Nvidia-smi "No devices were found" - VMWare ESXI Ubuntu Server 20.04.03 with RTX3070

I have an Ubuntu Server 20.04.3 LTS (kernel 5.4.0) VM with a 3070 passed through via ESXI. It has been running stable for months with v470 drivers until a few days ago when the card was no longer recognized by the driver it seems (nvidia-smi produces “No devices were found”) .

What I have tried:

  • Spun up a Windows 10 VM and passed through the GPU, installed the driver and used it without issues, so it does not appear to be hardware.
  • Tested another GPU in the system with the same results.
  • Spun up 2 more Ubuntu Server VMs (one bios install and one EFI install) with the same results (No devices were found)
  • Purged and reinstalled the driver + CUDA many times, trying 450, 470, 470-sever, and now 510 with the same results each time.
  • Updated the motherboard BIOS to the latest v2.3 (Supermicro H12SSL-CT)
  • Reinstalled ESXI 7.0 on the host.

Would appreciate any help to solve this! I have attached my bug report as well.

I have seen some mentions the dmesg output could mean the GPU has failed but it works fine with Windows VMs and works fine in other machines.


No devices were found

sudo lspci |grep -i nv

03:00.0 VGA compatible controller: NVIDIA Corporation Device 2484 (rev a1)
03:00.1 Audio device: NVIDIA Corporation Device 228b (rev a1)

dmesg (After running nvidia-smi)

[ 1606.332778] NVRM: GPU 0000:03:00.0: RmInitAdapter failed! (0x26:0x56:1463)
[ 1606.332912] NVRM: GPU 0000:03:00.0: rm_init_adapter failed, device minor number 0
[ 1607.004207] NVRM: GPU 0000:03:00.0: RmInitAdapter failed! (0x26:0x56:1463)
[ 1607.004349] NVRM: GPU 0000:03:00.0: rm_init_adapter failed, device minor number 0

cat /etc/modprobe.d/blacklist-nvidia-nouveau.conf

blacklist nouveau
options nouveau modeset=0

cat /proc/driver/nvidia/version

NVRM version: NVIDIA UNIX x86_64 Kernel Module  510.47.03  Mon Jan 24 22:58:54 UTC 2022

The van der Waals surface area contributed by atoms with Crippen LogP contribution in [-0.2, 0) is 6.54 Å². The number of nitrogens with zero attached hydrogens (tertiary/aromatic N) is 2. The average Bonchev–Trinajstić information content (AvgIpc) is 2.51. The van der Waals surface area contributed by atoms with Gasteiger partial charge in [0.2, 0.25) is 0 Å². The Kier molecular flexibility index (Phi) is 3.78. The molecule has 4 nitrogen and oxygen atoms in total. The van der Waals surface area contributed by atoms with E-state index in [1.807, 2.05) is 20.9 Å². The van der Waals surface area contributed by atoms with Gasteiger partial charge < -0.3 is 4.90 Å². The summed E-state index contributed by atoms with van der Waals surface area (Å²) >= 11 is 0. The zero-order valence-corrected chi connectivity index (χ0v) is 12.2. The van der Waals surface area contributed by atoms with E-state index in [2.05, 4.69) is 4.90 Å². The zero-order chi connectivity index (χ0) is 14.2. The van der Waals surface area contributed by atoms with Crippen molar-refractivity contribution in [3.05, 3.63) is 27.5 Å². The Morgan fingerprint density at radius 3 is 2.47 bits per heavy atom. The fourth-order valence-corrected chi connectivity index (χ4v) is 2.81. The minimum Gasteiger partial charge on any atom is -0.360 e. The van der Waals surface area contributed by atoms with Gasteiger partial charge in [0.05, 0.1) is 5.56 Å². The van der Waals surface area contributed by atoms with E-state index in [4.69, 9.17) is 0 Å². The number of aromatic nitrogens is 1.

GCC version:  gcc version 9.3.0 (Ubuntu 9.3.0-17ubuntu1~20.04)

nvcc -V

nvcc: NVIDIA (R) Cuda compiler driver
Copyright (c) 2005-2021 NVIDIA Corporation
Built on Fri_Dec_17_18:16:03_PST_2021
Cuda compilation tools, release 11.6, V11.6.55
Build cuda_11.6.r11.6/compiler.30794723_0

nvidia-bug-report.log.gz (664.4 KB)

I have tried use ESXi6.5 U3 and use CentOS 7.9 VM is the same issue. I also use RTX3070. It works fine with windows VM?

Yes no issues on Windows 10. I get the “This device is working properly.” in Device Manager and can call nvidia-smi in Powershell without issue. It only seems to impact the GPU passed through on Linux.

nvidia-smi from esxi windows 10 vm

So sad, still can’t work on Windows 10.

I ran just nvidia-smi after installing the driver. If you installed the driver and everything then it seems like your issue might be a bit different…potentially hardware related?

Hey user167096, I’m having the exact same issue and it is driving me crazy. I have ESXi-7.0b running Ubuntu 18.04 (kernel 5.4.0-99) with an RTX3060 that’s been working great for the last few months until last weekend when the system suddenly stopped recognizing the card. There were no hardware or software updates, no reboots, nothing out of the ordinary. The card just stopped being recognized.